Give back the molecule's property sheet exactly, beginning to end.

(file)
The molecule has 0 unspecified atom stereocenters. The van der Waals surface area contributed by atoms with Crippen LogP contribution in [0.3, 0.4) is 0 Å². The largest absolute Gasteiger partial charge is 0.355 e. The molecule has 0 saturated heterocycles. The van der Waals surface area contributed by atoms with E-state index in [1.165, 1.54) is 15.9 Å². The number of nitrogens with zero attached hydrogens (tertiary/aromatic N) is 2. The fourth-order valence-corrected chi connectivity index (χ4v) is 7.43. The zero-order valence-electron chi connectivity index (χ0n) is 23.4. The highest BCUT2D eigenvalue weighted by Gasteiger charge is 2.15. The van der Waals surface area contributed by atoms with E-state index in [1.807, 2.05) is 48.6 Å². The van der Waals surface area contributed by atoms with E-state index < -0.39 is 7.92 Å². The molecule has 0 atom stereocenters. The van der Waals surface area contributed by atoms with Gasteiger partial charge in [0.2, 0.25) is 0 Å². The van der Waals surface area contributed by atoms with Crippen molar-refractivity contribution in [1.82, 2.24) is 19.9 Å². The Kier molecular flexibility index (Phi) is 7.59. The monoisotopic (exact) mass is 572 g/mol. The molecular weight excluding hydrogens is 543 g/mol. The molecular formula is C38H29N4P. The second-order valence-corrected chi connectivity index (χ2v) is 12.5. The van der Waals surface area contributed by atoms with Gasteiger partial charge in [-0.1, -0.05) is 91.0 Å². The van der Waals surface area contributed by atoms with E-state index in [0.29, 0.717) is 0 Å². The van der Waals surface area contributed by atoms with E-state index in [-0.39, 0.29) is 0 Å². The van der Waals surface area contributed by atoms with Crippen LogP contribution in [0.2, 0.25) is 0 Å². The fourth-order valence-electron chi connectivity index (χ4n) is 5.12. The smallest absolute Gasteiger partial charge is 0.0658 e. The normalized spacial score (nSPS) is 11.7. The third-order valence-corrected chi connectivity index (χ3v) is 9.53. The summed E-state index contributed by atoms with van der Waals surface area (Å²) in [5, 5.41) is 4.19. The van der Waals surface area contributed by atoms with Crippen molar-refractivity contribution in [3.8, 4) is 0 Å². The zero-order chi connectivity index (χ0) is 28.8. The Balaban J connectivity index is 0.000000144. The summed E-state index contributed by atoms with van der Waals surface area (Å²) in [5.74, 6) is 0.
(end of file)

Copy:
The molecule has 0 unspecified atom stereocenters. The van der Waals surface area contributed by atoms with Crippen LogP contribution in [0.3, 0.4) is 0 Å². The largest absolute Gasteiger partial charge is 0.355 e. The molecule has 0 saturated heterocycles. The van der Waals surface area contributed by atoms with E-state index in [1.165, 1.54) is 15.9 Å². The number of nitrogens with zero attached hydrogens (tertiary/aromatic N) is 2. The fourth-order valence-corrected chi connectivity index (χ4v) is 7.43. The zero-order valence-electron chi connectivity index (χ0n) is 23.4. The highest BCUT2D eigenvalue weighted by Gasteiger charge is 2.15. The van der Waals surface area contributed by atoms with E-state index in [1.807, 2.05) is 48.6 Å². The van der Waals surface area contributed by atoms with E-state index < -0.39 is 7.92 Å². The molecule has 0 atom stereocenters. The van der Waals surface area contributed by atoms with Gasteiger partial charge in [0.2, 0.25) is 0 Å². The van der Waals surface area contributed by atoms with Crippen molar-refractivity contribution in [1.82, 2.24) is 19.9 Å². The Kier molecular flexibility index (Phi) is 7.59. The monoisotopic (exact) mass is 572 g/mol. The molecular weight excluding hydrogens is 543 g/mol. The molecular formula is C38H29N4P. The second-order valence-corrected chi connectivity index (χ2v) is 12.5. The van der Waals surface area contributed by atoms with Gasteiger partial charge in [-0.1, -0.05) is 91.0 Å². The van der Waals surface area contributed by atoms with E-state index in [0.29, 0.717) is 0 Å². The van der Waals surface area contributed by atoms with E-state index in [-0.39, 0.29) is 0 Å². The van der Waals surface area contributed by atoms with Crippen LogP contribution in [0.2, 0.25) is 0 Å². The fourth-order valence-electron chi connectivity index (χ4n) is 5.12. The smallest absolute Gasteiger partial charge is 0.0658 e. The normalized spacial score (nSPS) is 11.7. The third-order valence-corrected chi connectivity index (χ3v) is 9.53. The summed E-state index contributed by atoms with van der Waals surface area (Å²) in [5, 5.41) is 4.19. The van der Waals surface area contributed by atoms with Crippen molar-refractivity contribution in [3.8, 4) is 0 Å². The zero-order chi connectivity index (χ0) is 28.8. The Balaban J connectivity index is 0.000000144. The summed E-state index contributed by atoms with van der Waals surface area (Å²) in [5.74, 6) is 0.